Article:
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Have you ever thought about how drugs get made? Not your Walter-White kind of drugs but proper ethical pharmaceuticals. As the Wall Street Journal tells it, major players in the industry like Novartis and Johnson & Johnson are taking new approach to producing drugs (Drug Making Breaks Away From Its Old Ways, Feb 8).

For decades, drug makers have used cutting-edge science to discover medicines but have manufactured them using techniques dating to the days of the steam engine. …

Under the new approach, raw materials are fed into a single, continuously running process. Many other industries adopted such a “continuous-manufacturing” approach years ago, because quality can be checked without interrupting production—with weeks shaved off production times and operating expenses cut by as much as 50%.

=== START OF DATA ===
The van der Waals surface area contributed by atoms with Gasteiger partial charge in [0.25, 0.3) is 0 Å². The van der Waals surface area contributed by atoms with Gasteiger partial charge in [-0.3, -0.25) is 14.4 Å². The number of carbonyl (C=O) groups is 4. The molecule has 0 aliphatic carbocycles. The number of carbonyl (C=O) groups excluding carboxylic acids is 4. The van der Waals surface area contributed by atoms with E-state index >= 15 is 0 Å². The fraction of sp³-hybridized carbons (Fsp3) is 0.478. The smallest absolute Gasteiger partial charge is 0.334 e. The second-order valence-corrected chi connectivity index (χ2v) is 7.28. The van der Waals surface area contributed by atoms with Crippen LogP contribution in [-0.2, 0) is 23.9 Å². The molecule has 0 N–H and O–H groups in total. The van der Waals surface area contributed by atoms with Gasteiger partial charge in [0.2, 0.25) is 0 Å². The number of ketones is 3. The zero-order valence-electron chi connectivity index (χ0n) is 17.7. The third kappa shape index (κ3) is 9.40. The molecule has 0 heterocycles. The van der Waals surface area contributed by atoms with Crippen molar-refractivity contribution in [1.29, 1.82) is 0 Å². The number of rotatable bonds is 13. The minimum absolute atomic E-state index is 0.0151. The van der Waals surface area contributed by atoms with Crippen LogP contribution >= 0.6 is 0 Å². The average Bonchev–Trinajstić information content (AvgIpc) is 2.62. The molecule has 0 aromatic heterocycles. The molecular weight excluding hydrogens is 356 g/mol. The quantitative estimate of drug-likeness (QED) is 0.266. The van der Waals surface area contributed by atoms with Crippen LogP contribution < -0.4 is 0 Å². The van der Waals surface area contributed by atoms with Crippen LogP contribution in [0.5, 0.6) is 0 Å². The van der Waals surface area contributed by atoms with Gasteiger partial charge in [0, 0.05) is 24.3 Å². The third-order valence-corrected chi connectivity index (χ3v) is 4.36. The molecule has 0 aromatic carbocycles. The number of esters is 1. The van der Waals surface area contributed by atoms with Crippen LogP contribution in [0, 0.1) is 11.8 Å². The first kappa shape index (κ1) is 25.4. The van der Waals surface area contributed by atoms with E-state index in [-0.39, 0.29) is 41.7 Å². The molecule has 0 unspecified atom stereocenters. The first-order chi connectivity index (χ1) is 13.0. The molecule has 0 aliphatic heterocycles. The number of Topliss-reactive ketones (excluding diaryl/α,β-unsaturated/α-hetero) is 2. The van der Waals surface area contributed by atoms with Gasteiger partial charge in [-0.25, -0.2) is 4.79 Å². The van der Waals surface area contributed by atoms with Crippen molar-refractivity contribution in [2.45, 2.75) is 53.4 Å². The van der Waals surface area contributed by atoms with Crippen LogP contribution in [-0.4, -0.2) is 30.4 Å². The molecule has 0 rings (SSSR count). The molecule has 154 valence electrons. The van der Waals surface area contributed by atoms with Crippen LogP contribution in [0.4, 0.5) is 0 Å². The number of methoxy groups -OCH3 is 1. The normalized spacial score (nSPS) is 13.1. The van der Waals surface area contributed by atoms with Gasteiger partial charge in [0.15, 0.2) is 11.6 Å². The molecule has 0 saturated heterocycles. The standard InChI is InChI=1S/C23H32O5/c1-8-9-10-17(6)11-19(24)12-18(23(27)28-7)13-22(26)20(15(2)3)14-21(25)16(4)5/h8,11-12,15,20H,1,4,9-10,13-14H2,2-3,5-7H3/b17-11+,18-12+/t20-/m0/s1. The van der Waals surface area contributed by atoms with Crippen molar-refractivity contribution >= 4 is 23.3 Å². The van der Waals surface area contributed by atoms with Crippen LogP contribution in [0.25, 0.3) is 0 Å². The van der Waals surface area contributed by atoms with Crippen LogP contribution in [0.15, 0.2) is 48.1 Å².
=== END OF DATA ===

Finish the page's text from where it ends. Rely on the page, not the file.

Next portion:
Until recently, pharmaceutical companies have been stuck making drugs the old-fashioned way, mixing ingredients in large vats and in separate steps, often at separate plants and with no way to check for quality until after each step is finished. Any desire to modernize was partly blunted, industry officials say, by the high margins netted on the industry’s string of billion-dollar-selling drugs.

To give you an idea of the scope of what is happening, the article reports that J&J is aiming to have 70% of its highest volume products produced under a continuous-manufacturing approach within eight years. Continue Reading »

When you call some firm’s customer service number, do you really care whom you talk to? I mean, beyond basic competence in addressing your request or walking through how to solve a problem, do you really care? Would it matter if there were some way of matching you with a better agent? “Better” here is not about skill level, per se, but rather about someone who matches your personality type. That is, you and I may call with the exact same issue but have different agents recommend as best for each of us based on just how we behave on the phone.